Google points to Sun's SEC filings to defend previous testimony

Summary:In a power play, Oracle tries to nullify the testimony of Sun's former CEO by calling another witness in an effort to contradict everything he said.

SAN FRANCISCO -- In an effort to nullify the testimony of former Sun Microsystems CEO Jonathan Schwartz, Oracle called former Sun executive vice president Brian Sutphin to the stand at the U.S. District Court on Wednesday.

See alsoAndroid chief says he didn't know about Sun's patent portfolio

Sutphin started at Sun in 1994. From 2004 until Oracle's acquisition of Sun in 2010, he was the executive vice president of corporate alliances and development. After the merger, he served as a senior vice president at Oracle until January 2012. As of now, Sutphin admitted he is currently "unemployed," adding that he is "taking a break."

He was called to the stand as part of Oracle's threat to Google's legal defense team if they attempted to recall Schwartz during phase two of the trial.

Schwartz's testimony has proved to be extremely threatening to Oracle's case in its intellectual property lawsuit about Google -- mainly because Schwartz testified that although Sun wasn't entirely happy that it couldn't form a partnership with Google, the former Java owner had no grounds to sue over the use of the Java APIs integrated on the Android mobile platform.

Oracle attorney Michael Jacobs and Google counsel Robert Van Nest have been repeatedly squabbling over the issue of calling Sutphin in front of Judge William Alsup during the last few mornings at court.

Jacobs asserted that Sutphin's testimony could nullify everything Schwartz said. Van Nest had previously promised that he wouldn't call Schwartz back if Jacobs didn't call Sutphin, but it looked like all bets were off on Wednesday morning.

Alsup warned Jacobs that calling Sutphin might be a dangerous move, as Google might still call Schwartz back after all.

Oracle has tried to diminish any meaning -- legal, business or otherwise -- to Schwartz's November 2007 blog post, which has taken a central role in this case because Schwartz used his blog to congratulate Google on the debut of Android. Using the testimony of Sun co-founder Scott McNealy, Jacobs previously tried to convey that the blog was personal and not corporate, so it shouldn't be of any importance to the jury.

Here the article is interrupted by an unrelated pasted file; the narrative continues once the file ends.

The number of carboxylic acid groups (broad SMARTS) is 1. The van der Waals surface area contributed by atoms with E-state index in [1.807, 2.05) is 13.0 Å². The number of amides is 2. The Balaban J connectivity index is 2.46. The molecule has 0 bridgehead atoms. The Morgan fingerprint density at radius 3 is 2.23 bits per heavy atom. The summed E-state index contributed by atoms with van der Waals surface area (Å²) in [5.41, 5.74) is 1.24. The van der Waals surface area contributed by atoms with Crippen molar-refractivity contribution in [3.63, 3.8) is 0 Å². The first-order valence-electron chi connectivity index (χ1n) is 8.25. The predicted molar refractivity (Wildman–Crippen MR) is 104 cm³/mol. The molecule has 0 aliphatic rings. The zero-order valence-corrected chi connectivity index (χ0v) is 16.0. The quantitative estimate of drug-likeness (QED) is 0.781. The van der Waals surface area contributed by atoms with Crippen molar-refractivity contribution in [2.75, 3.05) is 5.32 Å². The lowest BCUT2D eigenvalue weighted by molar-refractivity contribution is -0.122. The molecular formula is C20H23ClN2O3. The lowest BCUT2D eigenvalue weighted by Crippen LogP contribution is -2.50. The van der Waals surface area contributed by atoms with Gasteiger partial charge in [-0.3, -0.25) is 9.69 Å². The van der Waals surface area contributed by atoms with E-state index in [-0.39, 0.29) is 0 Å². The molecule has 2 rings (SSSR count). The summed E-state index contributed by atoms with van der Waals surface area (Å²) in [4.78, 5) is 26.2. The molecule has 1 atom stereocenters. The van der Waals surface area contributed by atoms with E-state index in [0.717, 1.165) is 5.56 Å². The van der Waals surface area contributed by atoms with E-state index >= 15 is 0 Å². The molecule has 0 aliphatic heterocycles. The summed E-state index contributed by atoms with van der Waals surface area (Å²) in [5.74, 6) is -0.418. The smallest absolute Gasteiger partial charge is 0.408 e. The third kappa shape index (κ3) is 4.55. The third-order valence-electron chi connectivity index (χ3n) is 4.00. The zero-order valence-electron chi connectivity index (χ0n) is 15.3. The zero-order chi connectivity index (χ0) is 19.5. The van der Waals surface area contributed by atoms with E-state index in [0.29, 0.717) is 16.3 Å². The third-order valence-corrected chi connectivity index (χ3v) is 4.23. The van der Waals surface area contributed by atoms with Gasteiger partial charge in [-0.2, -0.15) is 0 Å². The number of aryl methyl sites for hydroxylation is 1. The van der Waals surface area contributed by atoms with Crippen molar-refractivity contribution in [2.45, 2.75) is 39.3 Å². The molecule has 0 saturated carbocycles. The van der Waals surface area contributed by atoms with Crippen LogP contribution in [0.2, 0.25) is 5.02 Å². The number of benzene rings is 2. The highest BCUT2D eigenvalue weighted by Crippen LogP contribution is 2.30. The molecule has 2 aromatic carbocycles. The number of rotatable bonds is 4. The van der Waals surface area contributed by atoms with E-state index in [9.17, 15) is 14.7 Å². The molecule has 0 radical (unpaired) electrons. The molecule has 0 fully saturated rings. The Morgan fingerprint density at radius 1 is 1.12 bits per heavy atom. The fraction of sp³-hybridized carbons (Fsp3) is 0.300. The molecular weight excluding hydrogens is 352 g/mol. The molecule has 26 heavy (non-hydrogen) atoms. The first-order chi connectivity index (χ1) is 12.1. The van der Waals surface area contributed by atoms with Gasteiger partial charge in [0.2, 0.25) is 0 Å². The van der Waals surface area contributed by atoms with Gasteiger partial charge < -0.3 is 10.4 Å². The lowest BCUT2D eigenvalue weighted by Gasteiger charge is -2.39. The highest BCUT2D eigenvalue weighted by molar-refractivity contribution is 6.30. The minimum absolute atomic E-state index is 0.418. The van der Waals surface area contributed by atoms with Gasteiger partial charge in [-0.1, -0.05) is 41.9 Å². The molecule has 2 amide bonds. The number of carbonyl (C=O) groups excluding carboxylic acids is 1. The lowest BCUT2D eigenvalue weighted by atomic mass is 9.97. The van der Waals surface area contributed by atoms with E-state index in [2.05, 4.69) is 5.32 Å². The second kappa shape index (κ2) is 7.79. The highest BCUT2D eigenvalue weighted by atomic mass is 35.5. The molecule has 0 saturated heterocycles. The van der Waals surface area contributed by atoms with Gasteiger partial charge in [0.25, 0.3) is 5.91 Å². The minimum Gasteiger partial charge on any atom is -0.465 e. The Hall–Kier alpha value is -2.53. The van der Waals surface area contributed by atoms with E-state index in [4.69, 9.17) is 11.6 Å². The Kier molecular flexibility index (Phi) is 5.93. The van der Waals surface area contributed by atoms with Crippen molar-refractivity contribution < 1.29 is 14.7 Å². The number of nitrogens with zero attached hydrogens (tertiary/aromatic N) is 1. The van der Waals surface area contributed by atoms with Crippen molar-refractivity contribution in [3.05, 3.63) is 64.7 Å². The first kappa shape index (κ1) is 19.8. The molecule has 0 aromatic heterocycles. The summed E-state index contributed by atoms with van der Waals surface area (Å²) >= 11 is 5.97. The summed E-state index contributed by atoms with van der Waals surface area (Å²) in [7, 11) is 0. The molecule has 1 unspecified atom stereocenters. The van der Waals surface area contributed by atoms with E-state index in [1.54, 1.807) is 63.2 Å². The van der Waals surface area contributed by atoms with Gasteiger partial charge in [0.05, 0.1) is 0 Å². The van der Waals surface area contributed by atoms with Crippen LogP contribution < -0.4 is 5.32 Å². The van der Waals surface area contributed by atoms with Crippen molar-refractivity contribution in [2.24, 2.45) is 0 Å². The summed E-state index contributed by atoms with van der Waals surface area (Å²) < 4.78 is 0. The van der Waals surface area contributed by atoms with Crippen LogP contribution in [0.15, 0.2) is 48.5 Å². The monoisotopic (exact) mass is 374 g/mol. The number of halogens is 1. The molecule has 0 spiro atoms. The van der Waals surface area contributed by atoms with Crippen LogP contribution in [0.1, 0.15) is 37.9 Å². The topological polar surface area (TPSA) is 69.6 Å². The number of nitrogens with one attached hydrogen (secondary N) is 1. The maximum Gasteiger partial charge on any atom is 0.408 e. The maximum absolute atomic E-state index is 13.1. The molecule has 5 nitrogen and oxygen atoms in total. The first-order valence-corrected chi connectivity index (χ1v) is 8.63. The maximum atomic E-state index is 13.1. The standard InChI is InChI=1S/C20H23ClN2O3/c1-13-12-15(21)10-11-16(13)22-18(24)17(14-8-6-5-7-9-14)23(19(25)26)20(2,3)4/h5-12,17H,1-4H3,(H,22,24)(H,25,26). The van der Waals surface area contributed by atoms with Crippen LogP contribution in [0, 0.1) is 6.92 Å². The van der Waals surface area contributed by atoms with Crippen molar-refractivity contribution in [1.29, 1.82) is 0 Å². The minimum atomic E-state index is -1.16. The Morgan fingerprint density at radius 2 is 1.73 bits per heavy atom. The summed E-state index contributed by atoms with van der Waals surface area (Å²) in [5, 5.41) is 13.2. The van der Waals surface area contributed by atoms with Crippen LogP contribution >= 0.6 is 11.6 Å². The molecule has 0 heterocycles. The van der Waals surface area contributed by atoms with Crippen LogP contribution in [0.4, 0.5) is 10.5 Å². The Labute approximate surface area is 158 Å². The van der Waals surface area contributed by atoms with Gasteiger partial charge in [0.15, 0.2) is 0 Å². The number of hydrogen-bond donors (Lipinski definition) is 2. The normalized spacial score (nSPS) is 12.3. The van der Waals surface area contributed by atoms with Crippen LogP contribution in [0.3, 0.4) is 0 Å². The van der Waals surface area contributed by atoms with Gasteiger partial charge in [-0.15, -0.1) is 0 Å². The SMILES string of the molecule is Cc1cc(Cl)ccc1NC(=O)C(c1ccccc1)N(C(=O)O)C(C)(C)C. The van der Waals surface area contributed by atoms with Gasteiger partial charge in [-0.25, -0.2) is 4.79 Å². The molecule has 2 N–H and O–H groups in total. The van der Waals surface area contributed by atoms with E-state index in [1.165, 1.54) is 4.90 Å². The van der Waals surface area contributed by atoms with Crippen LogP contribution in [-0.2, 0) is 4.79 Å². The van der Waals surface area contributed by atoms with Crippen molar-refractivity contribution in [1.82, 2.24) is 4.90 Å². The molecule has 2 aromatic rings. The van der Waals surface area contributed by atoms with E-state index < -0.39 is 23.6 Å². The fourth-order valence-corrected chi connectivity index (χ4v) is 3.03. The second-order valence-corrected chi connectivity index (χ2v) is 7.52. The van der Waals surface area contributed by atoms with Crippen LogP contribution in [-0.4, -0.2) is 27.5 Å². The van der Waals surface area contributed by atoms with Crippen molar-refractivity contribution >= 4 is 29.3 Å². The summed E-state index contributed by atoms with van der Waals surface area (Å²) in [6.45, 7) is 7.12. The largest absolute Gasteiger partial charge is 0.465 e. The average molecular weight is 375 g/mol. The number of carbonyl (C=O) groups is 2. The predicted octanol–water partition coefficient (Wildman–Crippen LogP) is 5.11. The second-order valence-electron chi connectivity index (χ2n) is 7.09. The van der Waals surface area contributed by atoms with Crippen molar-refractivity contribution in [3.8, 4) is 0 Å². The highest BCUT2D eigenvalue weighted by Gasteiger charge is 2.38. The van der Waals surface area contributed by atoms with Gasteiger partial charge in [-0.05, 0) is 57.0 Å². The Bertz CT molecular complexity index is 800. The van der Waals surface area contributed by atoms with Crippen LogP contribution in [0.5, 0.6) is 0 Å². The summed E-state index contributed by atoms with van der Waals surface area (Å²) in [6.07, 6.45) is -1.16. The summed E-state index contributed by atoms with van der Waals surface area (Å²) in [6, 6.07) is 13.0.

Furthermore, Van Nest came back with evidence -- which Oracle objected over but lost -- that proves otherwise. Van Nest submitted Sun's 10-K form from June 2008, which explained that company announcements and other news might be delivered from a variety of channels -- including the CEO's blog.

Nevertheless, Oracle called up Sutphin anyway -- although how much he actually helped Oracle is debatable.

While he was a Sun executive, Sutphin affirmed on the stand that he was "very close" to Schwartz, and he had responsibility for a lot of issues important to the CEO. In fact, his office was just a few doors down, so Sutphin described that Schwartz would drop in several times a day.

But they couldn't have been that close as Sutphin admitted that he "rarely" ever read Schwartz's CEO blog. When asked about the credibility of the blog, Sutphin commented Sun had "a very clear policy" that any blogs were personal to their writers, and they didn't represent any official statements or policies of the company.

Also to counter Schwartz's previous assertion that Sun didn't have a sufficient reason to sue Google over intellectual property related to Java, Jacobs asked Sutphin if Sun's leadership team ever expressed concern that Sun did not have grounds to pursue Google with a lawsuit. Sutphin replied that there were never any such discussions.

To really nail down this line of argument, Jacobs asked if Sutphin's responsibilities changed prior to the Sun-Oracle merger. Sutphin explained that they did in October 2009, remarking that his responsibilities "significantly increased" while Schwartz's power was "significantly reduced."

Yet Van Nest stepped in during cross-examination and showed his cards to Sutphin -- specifically the 10-K filing with the U.S. Securities and Exchange Commission from 2008. Incidentally, Van Nest also pointed out that the 10-K form was also signed by McNealy, who was Sun's chairman of the board at the time.

Van Nest asked Sutphin if he was aware that the company was informing the U.S. government that the blog was an official medium for Sun.

Shrugging, Sutphin replied, "I don't read that statement from that language here."

During redirect questioning, Jacobs tried to refocus the blog post yet again. Sutphin confirmed that not all of Schwartz's blog posts were about "matters of substance" to Sun, citing that he could remember one post where Schwartz talked about an April Fools Day prank played on him.

In an effort to defend Schwartz's testimony and favor for the open source community, Van Nest also questioned Sutphin if ever heard Schwartz say, "The policy of Sun is to innovate, not litigate."

Sutphin affirmed that he had, explaining, "I do remember the company culture was not to be the plaintiff in litigation over intellectual property."

However, he added that "there were many exceptions to that needed to protect our rights."

Related:

Topics: Oracle

About

Rachel King is a staff writer for CBS Interactive based in San Francisco, covering business and enterprise technology for ZDNet, CNET and SmartPlanet. She has previously worked for The Business Insider, FastCompany.com, CNN's San Francisco bureau and the U.S. Department of State. Rachel has also written for MainStreet.com, Irish Americ... Full Bio

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